(2) The port named in the charterparty must be given the meaning which those persons using it as a port, shippers of goods, charterers of vessels and shipowners, would give it.
(3) The physical limits of a port afford no reliable guide, for the physical limits, as indeed the pilotage limits, may extend far beyond the limits of what those using it would regard as the port.
(4) The area of some ports may be deﬁned by law . . .
(5) A vessel has not reached her port of destination until it has ended its voyage within the port, either in its legal, or, if it differs, in its commercial sense. If it is refused permission and ordered to wait outside the port by the port authority it is not an ‘‘arrived ship’’.
(6) If it is within the port in its legal sense it does not follow that it is within the port in its commercial sense.
(7) Brett MR’s deﬁnition in Steamship Garston Co v. Hickie & Co (supra) and his reference to port discipline may be useful in determining what are the limits of the port in its legal sense but port disciplining may be exercised and submitted to over a wider area than the port in its commercial sense.
(8) Under a port charterparty a vessel has arrived when
(i) if it can proceed directly to a berth or dock, it has arrived there and
(ii) if it cannot do so, it has reached that part of the port in which vessels waiting to load or discharge cargo usually lie before moving directly to a dock or berth. At that part of the port she can be effectively placed at the charterer’s disposal for loading or unloading and that part of the port is to be regarded as part of the port in its commercial sense.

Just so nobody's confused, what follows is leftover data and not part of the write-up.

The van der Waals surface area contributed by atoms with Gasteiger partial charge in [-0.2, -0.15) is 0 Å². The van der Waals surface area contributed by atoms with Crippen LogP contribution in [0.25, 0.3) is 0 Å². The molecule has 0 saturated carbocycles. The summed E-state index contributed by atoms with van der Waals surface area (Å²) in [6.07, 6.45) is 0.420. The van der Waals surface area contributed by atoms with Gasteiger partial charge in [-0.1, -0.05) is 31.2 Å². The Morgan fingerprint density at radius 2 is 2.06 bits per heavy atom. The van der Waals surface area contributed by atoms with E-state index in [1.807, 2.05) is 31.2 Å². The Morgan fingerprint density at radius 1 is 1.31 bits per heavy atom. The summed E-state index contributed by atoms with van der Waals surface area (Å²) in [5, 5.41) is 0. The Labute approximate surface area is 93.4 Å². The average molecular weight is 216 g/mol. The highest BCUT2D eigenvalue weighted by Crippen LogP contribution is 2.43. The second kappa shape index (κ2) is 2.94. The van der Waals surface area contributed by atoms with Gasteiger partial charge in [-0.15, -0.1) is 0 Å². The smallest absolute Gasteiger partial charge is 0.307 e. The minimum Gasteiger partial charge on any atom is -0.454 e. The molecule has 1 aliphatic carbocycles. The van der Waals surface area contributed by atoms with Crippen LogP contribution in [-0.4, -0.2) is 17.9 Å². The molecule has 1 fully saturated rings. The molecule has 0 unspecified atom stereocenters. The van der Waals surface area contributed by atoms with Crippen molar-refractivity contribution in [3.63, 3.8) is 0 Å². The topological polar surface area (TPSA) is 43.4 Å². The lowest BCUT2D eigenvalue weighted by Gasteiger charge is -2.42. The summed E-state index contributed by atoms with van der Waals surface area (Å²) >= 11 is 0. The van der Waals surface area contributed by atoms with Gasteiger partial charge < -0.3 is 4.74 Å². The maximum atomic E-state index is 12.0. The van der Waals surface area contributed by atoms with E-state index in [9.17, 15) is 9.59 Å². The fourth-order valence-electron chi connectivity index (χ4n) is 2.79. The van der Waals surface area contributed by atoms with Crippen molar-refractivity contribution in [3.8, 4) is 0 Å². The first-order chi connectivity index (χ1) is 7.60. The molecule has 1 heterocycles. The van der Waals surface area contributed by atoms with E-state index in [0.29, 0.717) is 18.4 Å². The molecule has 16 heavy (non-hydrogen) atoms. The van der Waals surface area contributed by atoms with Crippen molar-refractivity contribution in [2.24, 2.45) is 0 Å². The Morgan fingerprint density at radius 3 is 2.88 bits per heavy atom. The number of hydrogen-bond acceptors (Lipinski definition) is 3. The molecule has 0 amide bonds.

(9) If within the port though not for some reason at the usual waiting place, a ship may still be an ‘‘arrived ship’’ if, at the place where she is, she can be effectively placed at the disposal of the charterers.
(10) The ‘‘usual place’’ may be changed by a port authority or by a regulation. If, for some reason due to the conditions of the port and not of the ship, a vessel wishing to wait at the usual waiting place is ordered to lie elsewhere by the port authority, I think, though the question does not arise for decision in this case, that she ought to be regarded as an arrived ship.
(7) 上诉法院院长Brett大法官在Steamship Graston Co v. Hickie & Co—案的判决中对港口的定义和所提及的港口规定或许在确定港口的法定范围方面有借鉴作用，但是行使和遵守港口规定的区域可能会比港口的商业性区域更大的范围。
3.107 In Federal Commerce & Navigation Co Ltd v. Tradax Export SA (The Maratha Envoy), an attempt was made unsuccessfully to widen the guidelines set out above so that a vessel anchored at the usual waiting place would always be considered an Arrived ship under a port charter, whether the waiting place was inside or outside the port limits. This approach was ﬁrmly rejected by the House of Lords.